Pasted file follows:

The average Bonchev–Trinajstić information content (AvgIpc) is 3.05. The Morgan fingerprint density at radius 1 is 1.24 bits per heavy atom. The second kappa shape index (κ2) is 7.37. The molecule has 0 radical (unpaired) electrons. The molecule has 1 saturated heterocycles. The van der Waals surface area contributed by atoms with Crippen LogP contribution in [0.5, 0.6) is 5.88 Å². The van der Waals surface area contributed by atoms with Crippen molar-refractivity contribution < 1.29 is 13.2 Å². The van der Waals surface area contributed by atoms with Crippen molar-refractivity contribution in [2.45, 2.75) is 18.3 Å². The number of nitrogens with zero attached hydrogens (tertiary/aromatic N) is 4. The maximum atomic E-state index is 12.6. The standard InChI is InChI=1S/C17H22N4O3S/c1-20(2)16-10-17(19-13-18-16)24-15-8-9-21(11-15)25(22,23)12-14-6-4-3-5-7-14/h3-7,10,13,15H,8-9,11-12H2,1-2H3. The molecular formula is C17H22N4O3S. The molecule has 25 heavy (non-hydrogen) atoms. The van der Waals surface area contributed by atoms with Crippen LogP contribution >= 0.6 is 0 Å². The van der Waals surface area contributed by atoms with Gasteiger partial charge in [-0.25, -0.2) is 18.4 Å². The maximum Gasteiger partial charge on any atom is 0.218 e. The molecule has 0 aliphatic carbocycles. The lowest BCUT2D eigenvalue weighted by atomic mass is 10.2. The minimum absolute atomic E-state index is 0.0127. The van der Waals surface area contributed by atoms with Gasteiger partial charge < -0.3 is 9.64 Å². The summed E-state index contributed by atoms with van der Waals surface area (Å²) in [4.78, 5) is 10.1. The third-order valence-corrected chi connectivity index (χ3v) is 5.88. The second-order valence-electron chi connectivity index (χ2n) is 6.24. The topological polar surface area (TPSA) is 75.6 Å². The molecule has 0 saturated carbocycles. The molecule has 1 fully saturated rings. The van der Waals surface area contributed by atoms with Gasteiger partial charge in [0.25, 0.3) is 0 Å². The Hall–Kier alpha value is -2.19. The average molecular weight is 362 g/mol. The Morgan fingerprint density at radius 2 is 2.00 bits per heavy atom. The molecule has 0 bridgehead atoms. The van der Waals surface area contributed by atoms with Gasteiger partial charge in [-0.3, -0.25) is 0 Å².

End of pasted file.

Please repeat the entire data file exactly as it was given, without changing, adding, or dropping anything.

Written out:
The average Bonchev–Trinajstić information content (AvgIpc) is 3.05. The Morgan fingerprint density at radius 1 is 1.24 bits per heavy atom. The second kappa shape index (κ2) is 7.37. The molecule has 0 radical (unpaired) electrons. The molecule has 1 saturated heterocycles. The van der Waals surface area contributed by atoms with Crippen LogP contribution in [0.5, 0.6) is 5.88 Å². The van der Waals surface area contributed by atoms with Crippen molar-refractivity contribution < 1.29 is 13.2 Å². The van der Waals surface area contributed by atoms with Crippen molar-refractivity contribution in [2.45, 2.75) is 18.3 Å². The number of nitrogens with zero attached hydrogens (tertiary/aromatic N) is 4. The maximum atomic E-state index is 12.6. The standard InChI is InChI=1S/C17H22N4O3S/c1-20(2)16-10-17(19-13-18-16)24-15-8-9-21(11-15)25(22,23)12-14-6-4-3-5-7-14/h3-7,10,13,15H,8-9,11-12H2,1-2H3. The molecular formula is C17H22N4O3S. The molecule has 25 heavy (non-hydrogen) atoms. The van der Waals surface area contributed by atoms with Crippen LogP contribution >= 0.6 is 0 Å². The van der Waals surface area contributed by atoms with Gasteiger partial charge in [-0.25, -0.2) is 18.4 Å². The maximum Gasteiger partial charge on any atom is 0.218 e. The molecule has 0 aliphatic carbocycles. The lowest BCUT2D eigenvalue weighted by atomic mass is 10.2. The minimum absolute atomic E-state index is 0.0127. The van der Waals surface area contributed by atoms with Gasteiger partial charge < -0.3 is 9.64 Å². The summed E-state index contributed by atoms with van der Waals surface area (Å²) in [4.78, 5) is 10.1. The third-order valence-corrected chi connectivity index (χ3v) is 5.88. The second-order valence-electron chi connectivity index (χ2n) is 6.24. The topological polar surface area (TPSA) is 75.6 Å². The molecule has 0 saturated carbocycles. The molecule has 1 fully saturated rings. The van der Waals surface area contributed by atoms with Gasteiger partial charge in [0.25, 0.3) is 0 Å². The Hall–Kier alpha value is -2.19. The average molecular weight is 362 g/mol. The Morgan fingerprint density at radius 2 is 2.00 bits per heavy atom. The molecule has 0 bridgehead atoms. The van der Waals surface area contributed by atoms with Gasteiger partial charge in [-0.3, -0.25) is 0 Å².